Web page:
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Beyond an afterthought

Master bedrooms deserve their own design, experts

By: By Lucy Haines

  |  Posted: Saturday, Dec 28, 2013 06:00 am

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  • TRENDY LOOK – Jewel tones and beds without boxsprings (just on platform) are hot trends in adult bedroom décor.
    TRENDY LOOK – Jewel tones and beds without boxsprings (just on platform) are hot trends in adult bedroom décor.
    LUCY HAINES/St. Albert Gazette
  • ADULTS ONLY – The grown-up bedroom is meant to be a serene oasis and designers are using warm, neutral greys with pops of trendy colours and a mix of textures in bedding, pillows and window coverings.
    ADULTS ONLY – The grown-up bedroom is meant to be a serene oasis and designers are using warm, neutral greys with pops of trendy colours and a mix of textures in bedding, pillows and window coverings.

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We spend a lot of time and money decorating the kitchen, bathroom and living room in our homes, but pay little attention to the bedrooms – specifically the master bedroom. Sure, parents go crazy on baby and kids’ bedrooms, with boy or girl and teen-themed furnishings and wall colours, but leave the parents’ room with little or no thought.

Does your bedroom sound like mine? A never-used exercise bike that acts as a clothes rack, and mis-matched bedding – it’s a sort of dumping ground for all the decorating leftovers in the home. Not surprisingly, designers aren’t fans of the bedroom-as-afterthought concept.

“Your bedroom should be a sanctuary, a restful place to get rejuvenated. It’s the first thing you see in the morning and the last at night, so that’s an important space,” said Trevor Compton, sales manager at Christopher Clayton Furniture & Design House.

The west-Edmonton retailer said that while there are some who don’t pay much attention to where they rest their head at night, many have grasped the idea of making a statement in the bedroom – one that shows the homeowner’s personality and style.

“There’s a big trend toward brass and mid-century styling,” Compton said. “And the bedscape is more layered, with rich jewel tones, sequins, and faux silks – really luxurious touches and textures.”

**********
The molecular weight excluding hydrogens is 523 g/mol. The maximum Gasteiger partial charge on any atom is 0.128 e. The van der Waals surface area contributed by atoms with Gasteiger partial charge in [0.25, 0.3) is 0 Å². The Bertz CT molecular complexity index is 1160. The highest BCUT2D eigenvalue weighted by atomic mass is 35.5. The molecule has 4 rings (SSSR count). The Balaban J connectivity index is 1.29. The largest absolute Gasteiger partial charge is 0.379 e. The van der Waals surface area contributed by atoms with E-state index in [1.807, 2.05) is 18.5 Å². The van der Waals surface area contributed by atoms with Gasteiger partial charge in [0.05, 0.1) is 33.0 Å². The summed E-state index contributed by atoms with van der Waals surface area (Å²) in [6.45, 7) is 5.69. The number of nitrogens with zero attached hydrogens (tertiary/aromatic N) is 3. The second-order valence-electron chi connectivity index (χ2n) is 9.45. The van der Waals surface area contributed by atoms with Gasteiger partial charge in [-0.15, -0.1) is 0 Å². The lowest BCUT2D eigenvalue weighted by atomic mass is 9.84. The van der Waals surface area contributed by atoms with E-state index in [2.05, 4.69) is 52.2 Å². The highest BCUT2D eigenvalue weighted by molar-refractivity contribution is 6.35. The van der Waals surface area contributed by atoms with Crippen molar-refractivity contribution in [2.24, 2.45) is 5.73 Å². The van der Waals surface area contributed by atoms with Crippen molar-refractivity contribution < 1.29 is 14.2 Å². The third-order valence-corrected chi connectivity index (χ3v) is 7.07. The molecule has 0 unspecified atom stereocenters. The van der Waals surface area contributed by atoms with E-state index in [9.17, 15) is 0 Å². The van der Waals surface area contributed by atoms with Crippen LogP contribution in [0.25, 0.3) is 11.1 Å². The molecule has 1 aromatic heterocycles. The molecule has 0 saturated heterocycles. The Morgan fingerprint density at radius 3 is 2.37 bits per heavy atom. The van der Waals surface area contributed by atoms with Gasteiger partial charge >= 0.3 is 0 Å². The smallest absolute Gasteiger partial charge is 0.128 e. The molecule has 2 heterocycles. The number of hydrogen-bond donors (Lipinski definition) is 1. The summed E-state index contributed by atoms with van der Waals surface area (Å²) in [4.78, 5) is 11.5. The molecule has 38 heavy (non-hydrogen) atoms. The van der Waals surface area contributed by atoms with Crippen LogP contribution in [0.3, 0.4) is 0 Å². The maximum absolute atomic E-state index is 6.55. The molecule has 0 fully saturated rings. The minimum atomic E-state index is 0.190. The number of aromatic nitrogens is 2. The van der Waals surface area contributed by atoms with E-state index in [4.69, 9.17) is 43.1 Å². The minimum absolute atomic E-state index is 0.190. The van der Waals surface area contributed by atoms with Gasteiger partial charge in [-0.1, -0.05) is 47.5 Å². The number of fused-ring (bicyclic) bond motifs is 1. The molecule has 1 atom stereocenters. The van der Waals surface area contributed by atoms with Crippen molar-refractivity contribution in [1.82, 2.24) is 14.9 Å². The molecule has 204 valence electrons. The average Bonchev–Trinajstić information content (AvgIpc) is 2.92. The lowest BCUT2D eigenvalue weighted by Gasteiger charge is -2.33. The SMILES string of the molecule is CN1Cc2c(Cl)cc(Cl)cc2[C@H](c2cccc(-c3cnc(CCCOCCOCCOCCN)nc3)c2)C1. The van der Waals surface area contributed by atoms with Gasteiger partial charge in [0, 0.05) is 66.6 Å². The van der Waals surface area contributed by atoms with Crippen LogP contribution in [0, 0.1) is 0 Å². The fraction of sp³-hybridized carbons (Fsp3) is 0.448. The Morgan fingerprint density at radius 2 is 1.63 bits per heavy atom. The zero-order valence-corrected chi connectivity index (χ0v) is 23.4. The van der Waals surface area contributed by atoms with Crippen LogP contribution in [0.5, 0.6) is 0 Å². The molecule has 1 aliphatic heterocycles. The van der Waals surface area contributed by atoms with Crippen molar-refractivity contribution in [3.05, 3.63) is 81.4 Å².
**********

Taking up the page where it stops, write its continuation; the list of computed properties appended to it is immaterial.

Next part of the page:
In colours, exotic jewel tones reign – think amethyst, burnt tangerines, chocolate browns and purples. Headboards range from masculine buttoned leather models to opulent, curved Victorian styles to clean, low, Zen-feel structures. But the footboard? Nope. Designers like storage-friendly ottomans, if anything, at the foot of the bed.

“We’ve moved away from matching suites of furnishings, to a more eclectic collection of night tables and dressers – but still keeping a unified look with similar-toned woods or matching nightlights,” Compton said. “You can mix masculine and feminine touches, and freshen the feel by changing pillows and bedding with the seasons.”

Compton points to the popular platform-style beds (no box springs) and organic, mid-tone walnut woods as big sellers among 25- to 35-year-olds, often those just decorating their first homes.

St. Albert designer Lori Drinkwater of Fresh Look Design uses a lot of grey – the hottest go-to neutral – when designing adult bedrooms. She recently combined shades of grey with yellows that were inspired by bedding. Add in an inherited chest of drawers and Drinkwater designed a fresh, serene bedroom that worked with the space and window placement.

“I look at how people use the room – blackout blinds if they work shifts, etc.,” Drinkwater said.

After establishing wall colour and furniture placement, Drinkwater adds the jewels of the bedroom – artwork, vases, mirrors and chandeliers.

“The space is more functional, elegant and cozy,” she said.

Jody Boras of i.d.ah interiors, said she uses a lot of grey in her décor too, combining it with blues, greens and lavenders for a calming, relaxing feel. While she said a dazzling blue is set to be the colour for 2014, she likes using the trendy colours as accents in a neutral room, making it easier to change colour schemes when trends change.

“Lighting is important too. It needs to be functional, esthetic and stay in scale with the other furniture,” said the St. Albert designer.

“When in doubt, go big.”


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